I thought I had more time, so imagine how glad I was that I had already began preparing. Because the goal of entering the Navy as a chaplain would not be reached until this summer, I had assumed that a physical fitness test would be close to that time. Therefore, I had begun preparing to meet the fitness requirements, but without a sense of urgency, thinking there was three months or so left before a test would need to be passed.
Earlier today I received an email from my Lieutenant scheduling my fitness test for one month from now. Running, push ups and sit ups are all included in this test. Most of my friends believe I would pass such an exam easily because of my "apparent" fitness. However, what they fail to realize is that merely being skinny does not make one fit. Consider the anorexic who lacks the energy to perform rigorous tasks. They would be considered no more healthy and fit than the obese curmudgeon. Some fitness can be estimated at a glance, but real healthiness requires measurable benchmarks.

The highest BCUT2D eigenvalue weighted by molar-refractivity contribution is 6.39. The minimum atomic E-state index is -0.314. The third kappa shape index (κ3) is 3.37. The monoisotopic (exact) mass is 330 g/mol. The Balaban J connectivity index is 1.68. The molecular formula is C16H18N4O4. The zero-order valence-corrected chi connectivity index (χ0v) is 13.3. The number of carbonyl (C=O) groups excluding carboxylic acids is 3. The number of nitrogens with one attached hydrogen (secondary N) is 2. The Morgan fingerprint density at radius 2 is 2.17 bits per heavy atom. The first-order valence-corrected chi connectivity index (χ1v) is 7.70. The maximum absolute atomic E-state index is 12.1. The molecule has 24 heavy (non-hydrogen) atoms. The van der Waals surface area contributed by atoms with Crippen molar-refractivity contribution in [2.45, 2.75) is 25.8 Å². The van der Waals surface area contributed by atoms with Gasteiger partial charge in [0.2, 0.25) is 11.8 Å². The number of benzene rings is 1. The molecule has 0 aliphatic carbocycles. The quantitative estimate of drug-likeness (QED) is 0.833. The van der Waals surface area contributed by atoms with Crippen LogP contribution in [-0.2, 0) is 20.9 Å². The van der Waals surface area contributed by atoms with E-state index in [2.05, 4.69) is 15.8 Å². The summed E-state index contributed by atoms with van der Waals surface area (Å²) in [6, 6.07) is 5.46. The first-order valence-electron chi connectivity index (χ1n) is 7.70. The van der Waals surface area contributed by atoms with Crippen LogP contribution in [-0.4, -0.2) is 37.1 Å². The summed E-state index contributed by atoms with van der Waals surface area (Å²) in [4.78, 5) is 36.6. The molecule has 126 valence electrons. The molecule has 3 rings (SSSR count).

The progression in my application to become a Navy chaplain requires that I meet measurable fitness benchmarks. The minimum goals are (1) running 1.5 miles in 12 minutes, (2) 60 push ups in two minutes and (3) 60 sit ups in two minutes. For those who find such minimums easy, I'd rather not hear about it. I'm finding them challenging. Certainly they are possible, even in a month's time. Nevertheless, the schedule must now change from running 3 times a week to running each morning. In essence, each morning must entail "PT" (physical training) straight out of bed as though some foul-mouthed E-6 "round brown" is screaming in my ear. In this way, the military lifestyle is already creeping into our routine. I've got a month to get ready, and there's not a moment to lose.